Glacier placed fourth as a team with 146.

Flathead’s Kaitlin Wride placed 13th individually, 18:05.31, and the Bravettes took 10th as a team.

Chase Equall of Bozeman set a new Class AA state record, surpassing a 23-year-old mark. The senior runner clocked 14:40.74, breaking the record of 14:41.0 set by Jorn Grimsley of Billings Skyview in 1993. The Hawks tallied 30 points and won their ninth consecutive title. Billings Senior placed second with 97.

Whitefish Girls, Columbia Falls’ Peacock Finish Second

With two runners in the top 15, the Whitefish girls brought home a second-place team trophy.

Ella Greenberg placed 12th, 19:28.90, Braya Hobson was 13th, 19:29.07, and Whitefish tallied 97 points to place just six points behind state champion Hardin.

Josephine Vardell placed 22th for Whitefish, Jessica Henson was 23rd, 20:12.58, and Katie Arterburn was 27th, 20:27.71.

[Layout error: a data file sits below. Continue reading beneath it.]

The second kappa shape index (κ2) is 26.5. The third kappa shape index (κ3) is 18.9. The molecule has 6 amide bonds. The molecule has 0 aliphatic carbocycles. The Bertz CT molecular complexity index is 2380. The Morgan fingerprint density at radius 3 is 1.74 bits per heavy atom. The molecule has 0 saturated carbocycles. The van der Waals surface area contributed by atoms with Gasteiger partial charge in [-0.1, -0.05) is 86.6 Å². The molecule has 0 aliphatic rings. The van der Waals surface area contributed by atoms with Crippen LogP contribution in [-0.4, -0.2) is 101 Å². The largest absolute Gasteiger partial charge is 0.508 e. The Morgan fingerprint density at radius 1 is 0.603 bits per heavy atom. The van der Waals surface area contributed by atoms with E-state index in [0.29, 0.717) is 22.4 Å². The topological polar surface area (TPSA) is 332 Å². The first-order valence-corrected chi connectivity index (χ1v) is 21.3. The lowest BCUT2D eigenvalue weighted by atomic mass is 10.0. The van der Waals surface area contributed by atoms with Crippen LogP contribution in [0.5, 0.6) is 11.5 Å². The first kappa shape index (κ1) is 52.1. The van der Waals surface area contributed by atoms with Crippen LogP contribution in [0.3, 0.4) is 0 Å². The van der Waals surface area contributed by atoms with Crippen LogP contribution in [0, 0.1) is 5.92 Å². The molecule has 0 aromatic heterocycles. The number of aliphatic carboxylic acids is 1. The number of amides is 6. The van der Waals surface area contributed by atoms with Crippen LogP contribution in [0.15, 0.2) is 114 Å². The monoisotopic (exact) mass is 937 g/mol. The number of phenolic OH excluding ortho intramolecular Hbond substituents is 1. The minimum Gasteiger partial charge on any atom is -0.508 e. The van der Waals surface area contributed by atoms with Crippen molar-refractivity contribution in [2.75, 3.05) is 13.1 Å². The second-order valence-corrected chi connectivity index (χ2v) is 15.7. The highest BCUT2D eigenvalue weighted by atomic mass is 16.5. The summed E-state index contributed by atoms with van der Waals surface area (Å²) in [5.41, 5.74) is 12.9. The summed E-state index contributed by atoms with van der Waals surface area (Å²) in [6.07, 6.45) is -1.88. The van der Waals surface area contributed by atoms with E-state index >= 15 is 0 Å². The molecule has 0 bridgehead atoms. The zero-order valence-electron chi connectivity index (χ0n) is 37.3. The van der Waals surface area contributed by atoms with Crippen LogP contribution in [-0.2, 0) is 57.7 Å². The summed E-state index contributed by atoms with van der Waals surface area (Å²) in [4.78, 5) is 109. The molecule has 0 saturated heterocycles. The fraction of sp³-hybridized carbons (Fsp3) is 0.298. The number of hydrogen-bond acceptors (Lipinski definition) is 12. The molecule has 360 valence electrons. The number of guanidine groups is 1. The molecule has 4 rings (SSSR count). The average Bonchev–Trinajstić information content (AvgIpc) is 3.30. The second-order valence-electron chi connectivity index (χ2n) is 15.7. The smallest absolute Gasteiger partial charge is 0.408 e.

“They ran lights out,” head coach Richard Menicke said. “We had a good blend of senior leaders who just carried the traditions and expectations of those traditions.”

Kimberly Peacock, a freshman from Columbia Falls, held her own for three miles and placed second as an individual, 18:30.96, and led the Wildkats to a fourth-place team finish with 138 points.

“It was a really good experience racing with those older, faster girls,” she said. “It pushes you to go harder and faster.”

Beatrix Frissell of Polson placed third, 18:49.24, and the Lady Pirates placed fifth as a team. Molly Sitter was 14th, 19:28.59.

In the Class A boys race, Columbia Falls’ Sage Wanner placed 10th, 16:14.50.

Frenchtown won the team title with 66 points and Corvallis placed second with 72. Fergus was third with 102.